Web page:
Parallax is by far my most popular map, with over 130,000 downloads on the Steam Workshop. It definitely filled a niche, particularly with the "NextBot chasing" crowd in Garry's Mod. I think its popularity can also be partially attributed to the fact that there wasn't anything else quite like Parallax at the time of its release. Abstract maps were nothing new, but something about the simplicity of the map must have drawn people in. It also spawned many sequels as I continued to experiment with new ideas (what is now usually referred to as the "trippy map" series).
There isn't a particularly interesting story behind this map, I just wanted to try something completely different and experiment with creating my own materials in the Source Engine. Development started in mid 2015, around the time I was working on gm_school. I took inspiration from those McDonald's PlayPlace structures you sometimes see, as well as a particular attraction from a theme park called SeaWorld, which I visited frequently as a kid. SeaWorld had this net climb adventure that was interconnected with a bunch of tubes and slides that I would frequently get lost in. I wanted to channel that feeling in Parallax—never knowing exactly where you are yet still having a good time. This resulted in a fairly spontaneous arrangement of corridors, tubes, and ramps that really served no purpose other than to send you around in circles.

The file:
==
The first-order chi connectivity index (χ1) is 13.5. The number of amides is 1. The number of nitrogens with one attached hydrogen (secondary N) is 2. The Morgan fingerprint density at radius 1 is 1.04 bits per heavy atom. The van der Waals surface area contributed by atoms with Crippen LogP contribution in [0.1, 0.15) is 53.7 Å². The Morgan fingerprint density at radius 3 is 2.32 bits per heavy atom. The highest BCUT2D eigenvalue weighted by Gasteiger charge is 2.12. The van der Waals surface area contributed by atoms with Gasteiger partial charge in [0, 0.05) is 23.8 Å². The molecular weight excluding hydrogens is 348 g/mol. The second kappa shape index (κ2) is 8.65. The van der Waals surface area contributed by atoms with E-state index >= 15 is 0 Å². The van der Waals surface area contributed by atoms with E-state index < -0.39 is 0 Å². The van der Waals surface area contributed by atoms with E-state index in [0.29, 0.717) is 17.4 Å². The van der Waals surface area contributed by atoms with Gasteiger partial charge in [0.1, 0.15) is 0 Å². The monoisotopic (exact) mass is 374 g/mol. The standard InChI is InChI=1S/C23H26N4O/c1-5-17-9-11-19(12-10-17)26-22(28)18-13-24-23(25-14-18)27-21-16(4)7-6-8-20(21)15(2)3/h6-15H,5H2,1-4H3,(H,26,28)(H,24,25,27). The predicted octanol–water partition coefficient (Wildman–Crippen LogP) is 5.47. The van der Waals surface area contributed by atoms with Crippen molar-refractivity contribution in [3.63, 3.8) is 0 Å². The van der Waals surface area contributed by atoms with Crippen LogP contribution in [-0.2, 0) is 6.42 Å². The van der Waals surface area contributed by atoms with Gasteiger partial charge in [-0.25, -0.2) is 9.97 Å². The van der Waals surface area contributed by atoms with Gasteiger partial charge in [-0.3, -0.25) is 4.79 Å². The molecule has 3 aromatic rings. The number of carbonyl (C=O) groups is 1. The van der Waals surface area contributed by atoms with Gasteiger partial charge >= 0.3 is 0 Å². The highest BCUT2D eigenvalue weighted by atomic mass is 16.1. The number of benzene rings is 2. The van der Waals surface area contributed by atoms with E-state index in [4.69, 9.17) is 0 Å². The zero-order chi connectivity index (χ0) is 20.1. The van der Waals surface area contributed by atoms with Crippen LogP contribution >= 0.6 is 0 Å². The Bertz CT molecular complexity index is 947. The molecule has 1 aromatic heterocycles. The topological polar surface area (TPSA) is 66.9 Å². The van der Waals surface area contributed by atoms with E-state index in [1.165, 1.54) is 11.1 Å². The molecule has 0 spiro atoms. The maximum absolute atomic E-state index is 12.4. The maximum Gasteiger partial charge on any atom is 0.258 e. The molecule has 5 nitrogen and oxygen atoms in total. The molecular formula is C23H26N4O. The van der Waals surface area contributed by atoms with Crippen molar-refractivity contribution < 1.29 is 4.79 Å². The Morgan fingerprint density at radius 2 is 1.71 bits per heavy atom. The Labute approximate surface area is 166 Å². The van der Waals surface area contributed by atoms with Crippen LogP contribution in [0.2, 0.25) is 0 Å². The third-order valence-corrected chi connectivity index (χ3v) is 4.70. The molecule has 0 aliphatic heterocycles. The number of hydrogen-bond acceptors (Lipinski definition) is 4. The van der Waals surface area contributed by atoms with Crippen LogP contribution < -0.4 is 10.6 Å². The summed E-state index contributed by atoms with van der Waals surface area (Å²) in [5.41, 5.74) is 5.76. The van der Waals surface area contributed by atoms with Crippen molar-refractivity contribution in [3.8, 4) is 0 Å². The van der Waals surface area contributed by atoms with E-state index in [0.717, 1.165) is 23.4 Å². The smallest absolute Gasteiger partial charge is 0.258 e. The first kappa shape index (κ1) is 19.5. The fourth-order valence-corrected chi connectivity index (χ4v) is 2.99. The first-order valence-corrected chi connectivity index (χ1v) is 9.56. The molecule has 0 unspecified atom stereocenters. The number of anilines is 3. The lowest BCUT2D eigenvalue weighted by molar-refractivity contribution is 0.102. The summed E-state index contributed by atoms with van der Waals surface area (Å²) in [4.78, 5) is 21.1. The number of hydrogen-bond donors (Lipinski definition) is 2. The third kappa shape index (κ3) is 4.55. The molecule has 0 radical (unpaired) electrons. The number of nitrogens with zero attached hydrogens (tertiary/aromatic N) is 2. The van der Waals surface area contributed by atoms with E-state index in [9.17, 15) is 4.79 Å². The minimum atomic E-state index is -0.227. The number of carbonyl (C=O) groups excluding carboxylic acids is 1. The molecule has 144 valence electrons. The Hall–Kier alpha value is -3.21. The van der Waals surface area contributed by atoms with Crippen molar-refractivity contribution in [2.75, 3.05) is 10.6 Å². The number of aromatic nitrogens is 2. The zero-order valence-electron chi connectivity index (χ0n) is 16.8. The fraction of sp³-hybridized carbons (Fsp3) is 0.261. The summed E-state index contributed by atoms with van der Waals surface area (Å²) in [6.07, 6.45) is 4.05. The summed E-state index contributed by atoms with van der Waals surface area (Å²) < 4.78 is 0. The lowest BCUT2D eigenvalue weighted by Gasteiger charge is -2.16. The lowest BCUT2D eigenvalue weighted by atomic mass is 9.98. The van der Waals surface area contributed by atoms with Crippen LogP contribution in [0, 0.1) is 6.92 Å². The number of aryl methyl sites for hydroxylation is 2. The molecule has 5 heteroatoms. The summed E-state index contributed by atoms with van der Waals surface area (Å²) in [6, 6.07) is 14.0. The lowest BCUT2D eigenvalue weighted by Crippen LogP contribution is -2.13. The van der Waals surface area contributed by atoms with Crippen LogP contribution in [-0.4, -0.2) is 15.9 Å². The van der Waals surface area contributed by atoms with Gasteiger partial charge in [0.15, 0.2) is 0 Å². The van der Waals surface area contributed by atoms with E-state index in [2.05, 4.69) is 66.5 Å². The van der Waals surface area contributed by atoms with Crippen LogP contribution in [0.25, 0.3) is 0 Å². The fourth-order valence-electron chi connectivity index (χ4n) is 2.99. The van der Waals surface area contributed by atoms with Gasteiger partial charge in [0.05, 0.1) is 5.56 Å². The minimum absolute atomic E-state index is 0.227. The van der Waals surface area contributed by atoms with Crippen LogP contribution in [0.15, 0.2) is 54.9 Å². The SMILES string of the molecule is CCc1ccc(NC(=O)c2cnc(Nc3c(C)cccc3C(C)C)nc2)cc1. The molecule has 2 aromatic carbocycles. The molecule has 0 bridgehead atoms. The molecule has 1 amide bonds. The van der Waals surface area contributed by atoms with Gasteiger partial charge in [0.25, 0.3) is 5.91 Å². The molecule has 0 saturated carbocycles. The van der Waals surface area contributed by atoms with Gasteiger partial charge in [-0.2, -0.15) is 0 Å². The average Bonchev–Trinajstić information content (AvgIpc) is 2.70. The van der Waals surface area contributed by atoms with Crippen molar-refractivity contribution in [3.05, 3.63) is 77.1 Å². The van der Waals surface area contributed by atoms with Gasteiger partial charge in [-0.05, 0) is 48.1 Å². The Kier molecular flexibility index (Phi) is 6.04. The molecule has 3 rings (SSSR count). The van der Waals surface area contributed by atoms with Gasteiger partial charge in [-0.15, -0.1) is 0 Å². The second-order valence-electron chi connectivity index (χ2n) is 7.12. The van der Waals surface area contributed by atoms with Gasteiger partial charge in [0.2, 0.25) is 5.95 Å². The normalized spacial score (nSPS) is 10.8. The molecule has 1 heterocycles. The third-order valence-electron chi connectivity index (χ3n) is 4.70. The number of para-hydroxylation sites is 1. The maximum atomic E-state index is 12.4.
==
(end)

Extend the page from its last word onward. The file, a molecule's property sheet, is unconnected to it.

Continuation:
The map is divided up into sections, each made distinct by specific colors and geometrical features. Some sections feature curvy hallways laden with stripes, while others display more angular designs or zig-zags. Each section's color choices are complementary to one another (they are opposite on the RGB color wheel), like blue-yellow, green-magenta, and so on. This high contrast of colors can create almost blinding imagery at times depending on the size and vibrancy of your monitor. Fun fact: this map (along with most of my others) was created solely on a 15" laptop screen, so I never got the full experience with a better monitor until much later.
The lighting throughout the map is fairly uniform, though some accent lights tend to blow out the surrounding textures way too much. Overall the lighting isn't anything too special, but it gets the job done. I suppose the unrealistic nature of it adds to the abstract feel of the map. All of the different colored surfaces are derived from a single plaster texture that I found online and reworked to be seamless. Again it's nothing special, but I feel a map like this doesn't really need anything more.
I still enjoy this map today, as do many others. Some may even call it a classic. Regardless, I think it's a solid start to the "trippy map" series and it certainly paved the way for some of my more refined maps down the line.